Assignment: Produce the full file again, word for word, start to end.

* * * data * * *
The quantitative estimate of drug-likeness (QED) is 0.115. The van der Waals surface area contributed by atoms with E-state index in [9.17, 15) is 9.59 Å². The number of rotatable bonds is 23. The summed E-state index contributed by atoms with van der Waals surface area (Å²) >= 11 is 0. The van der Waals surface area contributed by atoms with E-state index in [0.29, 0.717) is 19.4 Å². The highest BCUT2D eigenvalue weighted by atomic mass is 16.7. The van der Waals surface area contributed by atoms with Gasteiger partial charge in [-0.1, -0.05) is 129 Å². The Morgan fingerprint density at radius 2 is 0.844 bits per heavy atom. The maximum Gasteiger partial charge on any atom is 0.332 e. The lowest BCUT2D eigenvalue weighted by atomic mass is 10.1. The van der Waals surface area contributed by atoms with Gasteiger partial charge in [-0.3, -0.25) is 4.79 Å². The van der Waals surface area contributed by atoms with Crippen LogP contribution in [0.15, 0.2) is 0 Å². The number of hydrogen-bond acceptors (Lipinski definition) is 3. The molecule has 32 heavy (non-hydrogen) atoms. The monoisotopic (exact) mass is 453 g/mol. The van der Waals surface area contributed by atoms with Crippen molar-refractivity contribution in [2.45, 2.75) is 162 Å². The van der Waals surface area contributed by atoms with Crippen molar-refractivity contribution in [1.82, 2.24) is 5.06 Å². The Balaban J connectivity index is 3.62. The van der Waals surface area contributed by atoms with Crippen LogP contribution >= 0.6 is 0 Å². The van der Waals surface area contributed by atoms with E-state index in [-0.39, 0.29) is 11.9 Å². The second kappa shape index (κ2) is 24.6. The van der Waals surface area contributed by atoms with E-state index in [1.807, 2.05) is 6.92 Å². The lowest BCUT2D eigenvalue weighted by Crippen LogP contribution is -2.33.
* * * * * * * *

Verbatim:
The quantitative estimate of drug-likeness (QED) is 0.115. The van der Waals surface area contributed by atoms with E-state index in [9.17, 15) is 9.59 Å². The number of rotatable bonds is 23. The summed E-state index contributed by atoms with van der Waals surface area (Å²) >= 11 is 0. The van der Waals surface area contributed by atoms with E-state index in [0.29, 0.717) is 19.4 Å². The highest BCUT2D eigenvalue weighted by atomic mass is 16.7. The van der Waals surface area contributed by atoms with Gasteiger partial charge in [-0.1, -0.05) is 129 Å². The Morgan fingerprint density at radius 2 is 0.844 bits per heavy atom. The maximum Gasteiger partial charge on any atom is 0.332 e. The lowest BCUT2D eigenvalue weighted by atomic mass is 10.1. The van der Waals surface area contributed by atoms with Gasteiger partial charge in [-0.3, -0.25) is 4.79 Å². The van der Waals surface area contributed by atoms with Crippen LogP contribution in [0.15, 0.2) is 0 Å². The number of hydrogen-bond acceptors (Lipinski definition) is 3. The molecule has 32 heavy (non-hydrogen) atoms. The monoisotopic (exact) mass is 453 g/mol. The van der Waals surface area contributed by atoms with Crippen molar-refractivity contribution in [2.45, 2.75) is 162 Å². The van der Waals surface area contributed by atoms with Crippen molar-refractivity contribution in [1.82, 2.24) is 5.06 Å². The Balaban J connectivity index is 3.62. The van der Waals surface area contributed by atoms with Crippen LogP contribution >= 0.6 is 0 Å². The van der Waals surface area contributed by atoms with E-state index in [-0.39, 0.29) is 11.9 Å². The second kappa shape index (κ2) is 24.6. The van der Waals surface area contributed by atoms with E-state index in [1.807, 2.05) is 6.92 Å². The lowest BCUT2D eigenvalue weighted by Crippen LogP contribution is -2.33.